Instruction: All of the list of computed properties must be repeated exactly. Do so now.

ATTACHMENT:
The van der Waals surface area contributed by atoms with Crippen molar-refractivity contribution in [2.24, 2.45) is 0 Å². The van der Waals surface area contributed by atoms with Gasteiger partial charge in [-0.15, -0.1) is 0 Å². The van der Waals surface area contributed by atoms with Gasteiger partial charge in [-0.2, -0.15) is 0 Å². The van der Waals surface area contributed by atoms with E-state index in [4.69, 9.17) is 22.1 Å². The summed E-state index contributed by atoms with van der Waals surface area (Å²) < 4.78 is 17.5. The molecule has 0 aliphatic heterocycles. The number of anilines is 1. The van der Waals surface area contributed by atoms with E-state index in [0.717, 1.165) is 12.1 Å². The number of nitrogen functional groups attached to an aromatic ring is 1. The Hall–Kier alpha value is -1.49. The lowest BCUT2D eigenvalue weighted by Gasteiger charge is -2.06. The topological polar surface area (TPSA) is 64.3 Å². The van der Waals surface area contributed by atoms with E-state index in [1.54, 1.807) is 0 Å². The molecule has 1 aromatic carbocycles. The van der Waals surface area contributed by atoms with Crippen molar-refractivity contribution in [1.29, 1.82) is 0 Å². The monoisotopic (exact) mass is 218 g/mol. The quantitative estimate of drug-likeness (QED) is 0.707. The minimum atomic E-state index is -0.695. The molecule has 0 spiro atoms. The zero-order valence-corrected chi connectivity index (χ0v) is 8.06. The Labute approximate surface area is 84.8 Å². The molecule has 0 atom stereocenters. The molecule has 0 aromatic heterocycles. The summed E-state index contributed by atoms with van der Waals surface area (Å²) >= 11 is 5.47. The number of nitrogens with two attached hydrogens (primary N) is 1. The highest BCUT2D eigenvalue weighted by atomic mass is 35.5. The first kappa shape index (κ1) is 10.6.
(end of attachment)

The van der Waals surface area contributed by atoms with Crippen molar-refractivity contribution in [2.24, 2.45) is 0 Å². The van der Waals surface area contributed by atoms with Gasteiger partial charge in [-0.15, -0.1) is 0 Å². The van der Waals surface area contributed by atoms with Gasteiger partial charge in [-0.2, -0.15) is 0 Å². The van der Waals surface area contributed by atoms with E-state index in [4.69, 9.17) is 22.1 Å². The summed E-state index contributed by atoms with van der Waals surface area (Å²) < 4.78 is 17.5. The molecule has 0 aliphatic heterocycles. The number of anilines is 1. The van der Waals surface area contributed by atoms with E-state index in [0.717, 1.165) is 12.1 Å². The number of nitrogen functional groups attached to an aromatic ring is 1. The Hall–Kier alpha value is -1.49. The lowest BCUT2D eigenvalue weighted by Gasteiger charge is -2.06. The topological polar surface area (TPSA) is 64.3 Å². The van der Waals surface area contributed by atoms with E-state index in [1.54, 1.807) is 0 Å². The molecule has 1 aromatic carbocycles. The van der Waals surface area contributed by atoms with Crippen molar-refractivity contribution in [1.29, 1.82) is 0 Å². The monoisotopic (exact) mass is 218 g/mol. The quantitative estimate of drug-likeness (QED) is 0.707. The minimum atomic E-state index is -0.695. The molecule has 0 spiro atoms. The zero-order valence-corrected chi connectivity index (χ0v) is 8.06. The Labute approximate surface area is 84.8 Å². The molecule has 0 atom stereocenters. The molecule has 0 aromatic heterocycles. The summed E-state index contributed by atoms with van der Waals surface area (Å²) >= 11 is 5.47. The number of nitrogens with two attached hydrogens (primary N) is 1. The highest BCUT2D eigenvalue weighted by atomic mass is 35.5. The first kappa shape index (κ1) is 10.6.